A programme, organization or system that is trauma informed realizes the widespread impact of trauma and understands potential paths for healing; recognizes the signs and symptoms of trauma in staff, clients and others involved with the system; and responds by fully integrating knowledge about trauma into policies, procedures, practices and settings.

 

What can General Practitioners do?

 

  • Learn more about the provision of trauma informed care and about trauma. Understand that “problem behaviours” may be manifestations or symptoms of trauma, or coping skills that served to protect them when surviving their trauma.
  • Routinely ask patients about trauma history and trauma symptoms. This can be done using formal screening tools (E.g. Primary Care PTSD Screen, Brief Trauma Questionnaire) or by asking if patients had ever experienced one of the 10 ACEs identified in the ACEs study. Find out more about how to do so in a way that patients can feel supported to disclose.
  • Discuss the impact of identified traumatic events if the patient screens positive. Not everybody who has experienced ACEs have ongoing difficulties. It is important to explore if current functioning has been impacted and the patient continues to experience distress from the traumatic experience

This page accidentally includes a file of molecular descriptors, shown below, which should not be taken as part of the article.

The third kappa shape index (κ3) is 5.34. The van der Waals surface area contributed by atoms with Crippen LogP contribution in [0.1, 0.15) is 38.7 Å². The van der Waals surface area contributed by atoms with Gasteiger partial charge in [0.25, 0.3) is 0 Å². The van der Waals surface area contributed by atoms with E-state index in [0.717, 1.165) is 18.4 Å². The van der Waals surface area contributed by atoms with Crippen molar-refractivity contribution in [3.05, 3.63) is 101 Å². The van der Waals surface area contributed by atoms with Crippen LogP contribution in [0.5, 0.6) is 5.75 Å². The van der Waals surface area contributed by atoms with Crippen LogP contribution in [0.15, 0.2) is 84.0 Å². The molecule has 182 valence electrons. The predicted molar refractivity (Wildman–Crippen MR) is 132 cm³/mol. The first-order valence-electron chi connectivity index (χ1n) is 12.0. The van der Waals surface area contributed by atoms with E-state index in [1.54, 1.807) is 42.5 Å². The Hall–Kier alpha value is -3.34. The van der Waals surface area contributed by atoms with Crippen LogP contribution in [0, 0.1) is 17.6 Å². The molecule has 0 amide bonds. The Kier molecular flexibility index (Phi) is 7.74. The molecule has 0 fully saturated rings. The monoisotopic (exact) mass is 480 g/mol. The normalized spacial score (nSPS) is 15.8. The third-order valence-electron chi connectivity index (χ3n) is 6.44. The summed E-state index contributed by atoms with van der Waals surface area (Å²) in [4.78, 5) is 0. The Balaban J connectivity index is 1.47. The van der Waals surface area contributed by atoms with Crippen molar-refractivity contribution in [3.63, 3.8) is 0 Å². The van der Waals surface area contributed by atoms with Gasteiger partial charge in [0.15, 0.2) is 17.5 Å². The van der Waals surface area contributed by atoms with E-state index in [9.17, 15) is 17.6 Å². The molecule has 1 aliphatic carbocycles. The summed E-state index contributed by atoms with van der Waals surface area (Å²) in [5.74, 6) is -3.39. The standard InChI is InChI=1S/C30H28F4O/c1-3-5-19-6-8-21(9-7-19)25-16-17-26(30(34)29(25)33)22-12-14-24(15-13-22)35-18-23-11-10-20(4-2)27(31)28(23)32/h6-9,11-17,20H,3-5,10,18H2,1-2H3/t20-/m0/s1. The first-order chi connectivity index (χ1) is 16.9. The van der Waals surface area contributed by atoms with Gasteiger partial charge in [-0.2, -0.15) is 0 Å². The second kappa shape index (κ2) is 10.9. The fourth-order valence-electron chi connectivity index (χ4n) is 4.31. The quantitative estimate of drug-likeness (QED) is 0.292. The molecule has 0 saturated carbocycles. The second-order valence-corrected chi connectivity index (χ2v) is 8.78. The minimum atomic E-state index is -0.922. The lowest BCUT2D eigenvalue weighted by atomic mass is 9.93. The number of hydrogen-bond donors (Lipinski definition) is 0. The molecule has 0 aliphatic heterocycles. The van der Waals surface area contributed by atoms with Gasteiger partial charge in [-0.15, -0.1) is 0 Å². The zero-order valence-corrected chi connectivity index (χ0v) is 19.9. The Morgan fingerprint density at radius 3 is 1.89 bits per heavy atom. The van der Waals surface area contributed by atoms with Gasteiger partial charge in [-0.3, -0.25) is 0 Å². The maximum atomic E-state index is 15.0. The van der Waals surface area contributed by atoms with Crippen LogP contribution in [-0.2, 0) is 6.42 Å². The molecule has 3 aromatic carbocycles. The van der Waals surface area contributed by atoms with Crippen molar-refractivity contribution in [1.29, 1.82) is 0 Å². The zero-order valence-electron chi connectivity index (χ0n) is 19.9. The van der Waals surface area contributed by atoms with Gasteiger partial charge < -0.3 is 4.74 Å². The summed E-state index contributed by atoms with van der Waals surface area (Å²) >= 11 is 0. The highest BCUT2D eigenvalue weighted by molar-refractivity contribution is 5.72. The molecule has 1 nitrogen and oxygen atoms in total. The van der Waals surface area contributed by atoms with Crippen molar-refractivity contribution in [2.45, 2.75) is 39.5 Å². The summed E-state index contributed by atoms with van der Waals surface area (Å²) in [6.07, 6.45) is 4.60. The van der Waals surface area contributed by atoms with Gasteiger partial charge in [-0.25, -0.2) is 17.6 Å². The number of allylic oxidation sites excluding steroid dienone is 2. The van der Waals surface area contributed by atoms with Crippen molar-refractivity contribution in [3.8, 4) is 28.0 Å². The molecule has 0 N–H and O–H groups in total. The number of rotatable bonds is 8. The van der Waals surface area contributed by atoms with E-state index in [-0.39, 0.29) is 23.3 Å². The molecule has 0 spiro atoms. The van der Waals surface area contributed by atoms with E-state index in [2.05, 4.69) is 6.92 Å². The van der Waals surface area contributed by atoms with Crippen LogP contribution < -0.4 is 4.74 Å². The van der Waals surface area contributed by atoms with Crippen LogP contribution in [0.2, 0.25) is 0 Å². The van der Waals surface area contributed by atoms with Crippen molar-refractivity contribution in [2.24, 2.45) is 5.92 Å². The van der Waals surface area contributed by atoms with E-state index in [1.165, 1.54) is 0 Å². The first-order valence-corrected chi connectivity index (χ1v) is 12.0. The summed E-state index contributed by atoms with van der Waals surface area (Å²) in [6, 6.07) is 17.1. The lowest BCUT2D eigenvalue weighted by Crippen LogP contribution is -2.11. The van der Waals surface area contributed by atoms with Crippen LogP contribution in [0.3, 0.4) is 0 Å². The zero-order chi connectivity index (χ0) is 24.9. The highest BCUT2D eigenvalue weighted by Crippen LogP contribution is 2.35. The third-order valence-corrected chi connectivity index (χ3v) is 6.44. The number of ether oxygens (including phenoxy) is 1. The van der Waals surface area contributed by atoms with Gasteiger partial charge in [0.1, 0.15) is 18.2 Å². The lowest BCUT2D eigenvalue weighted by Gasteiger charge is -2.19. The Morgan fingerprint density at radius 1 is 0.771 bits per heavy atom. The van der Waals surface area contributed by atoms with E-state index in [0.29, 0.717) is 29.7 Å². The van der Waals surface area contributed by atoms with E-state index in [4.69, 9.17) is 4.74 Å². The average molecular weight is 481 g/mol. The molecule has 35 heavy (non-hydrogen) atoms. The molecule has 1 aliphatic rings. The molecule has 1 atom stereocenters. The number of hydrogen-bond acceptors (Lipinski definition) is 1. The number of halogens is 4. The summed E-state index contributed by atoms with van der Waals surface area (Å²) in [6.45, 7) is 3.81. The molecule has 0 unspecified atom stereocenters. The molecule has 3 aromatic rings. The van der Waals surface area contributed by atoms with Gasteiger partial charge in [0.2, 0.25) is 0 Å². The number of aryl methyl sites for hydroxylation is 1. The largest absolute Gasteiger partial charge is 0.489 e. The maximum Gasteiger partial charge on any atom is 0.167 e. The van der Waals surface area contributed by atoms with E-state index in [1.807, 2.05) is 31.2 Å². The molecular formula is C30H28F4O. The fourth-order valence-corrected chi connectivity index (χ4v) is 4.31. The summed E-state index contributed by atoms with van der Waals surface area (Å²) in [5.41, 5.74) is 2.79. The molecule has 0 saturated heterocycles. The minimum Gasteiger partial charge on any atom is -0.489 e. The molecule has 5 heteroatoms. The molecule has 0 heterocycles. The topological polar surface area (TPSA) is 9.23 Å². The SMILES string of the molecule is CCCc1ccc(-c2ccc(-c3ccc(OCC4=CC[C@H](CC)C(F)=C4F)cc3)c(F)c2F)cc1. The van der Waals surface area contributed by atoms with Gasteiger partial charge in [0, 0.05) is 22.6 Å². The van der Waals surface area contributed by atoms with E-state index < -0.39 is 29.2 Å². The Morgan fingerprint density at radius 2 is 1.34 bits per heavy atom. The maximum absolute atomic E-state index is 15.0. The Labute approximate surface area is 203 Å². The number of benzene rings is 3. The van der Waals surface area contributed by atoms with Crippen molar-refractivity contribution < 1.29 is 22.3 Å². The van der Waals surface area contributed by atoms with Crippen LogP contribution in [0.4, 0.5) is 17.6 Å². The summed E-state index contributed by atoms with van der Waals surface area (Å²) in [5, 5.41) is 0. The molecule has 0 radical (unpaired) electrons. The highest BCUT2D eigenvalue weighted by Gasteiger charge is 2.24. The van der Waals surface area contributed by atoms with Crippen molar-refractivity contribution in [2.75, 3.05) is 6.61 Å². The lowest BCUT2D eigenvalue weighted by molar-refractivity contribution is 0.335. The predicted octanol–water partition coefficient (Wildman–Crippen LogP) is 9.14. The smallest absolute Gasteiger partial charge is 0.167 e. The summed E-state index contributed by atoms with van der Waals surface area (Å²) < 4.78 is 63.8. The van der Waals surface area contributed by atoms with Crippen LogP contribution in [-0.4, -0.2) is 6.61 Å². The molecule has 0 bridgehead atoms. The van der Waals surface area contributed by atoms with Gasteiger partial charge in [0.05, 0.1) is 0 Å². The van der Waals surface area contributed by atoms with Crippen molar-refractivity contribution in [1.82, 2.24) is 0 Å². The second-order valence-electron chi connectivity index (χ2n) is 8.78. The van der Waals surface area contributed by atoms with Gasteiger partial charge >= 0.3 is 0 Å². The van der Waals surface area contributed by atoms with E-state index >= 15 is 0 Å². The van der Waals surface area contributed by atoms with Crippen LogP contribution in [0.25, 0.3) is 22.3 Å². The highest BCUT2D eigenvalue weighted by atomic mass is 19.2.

• Provide a referral if needed
  • Follow up with the patient

 

 

[1] Weinreb, L., et al (2010) Primary Care Companion Journal of Clinical Psychiatry, Screening of trauma in adult primary care settings, 12(6)

[2] Goldstein, E., Athale, N., Sciolla, A. F., & Catz, S. L. (2017). Patient Preferences for Discussing Childhood Trauma in Primary Care. The Permanente Journal, 21.

[3] Felitti, V. J., & Anda, R. F. (2014). The lifelong effects of adverse childhood experiences. Chadwick’s child maltreatment: sexual abuse and psychological maltreatment, 2, 203-15.

 

 

Jasmine PangThis article was written by Dr Jasmine Pang at Benchmark Psychology.  Jasmine has a particular interest in supporting children, adolescents, parents and adults who have experienced traumatic or difficult life circumstances and is passionate about ensuring high quality services be made available to them.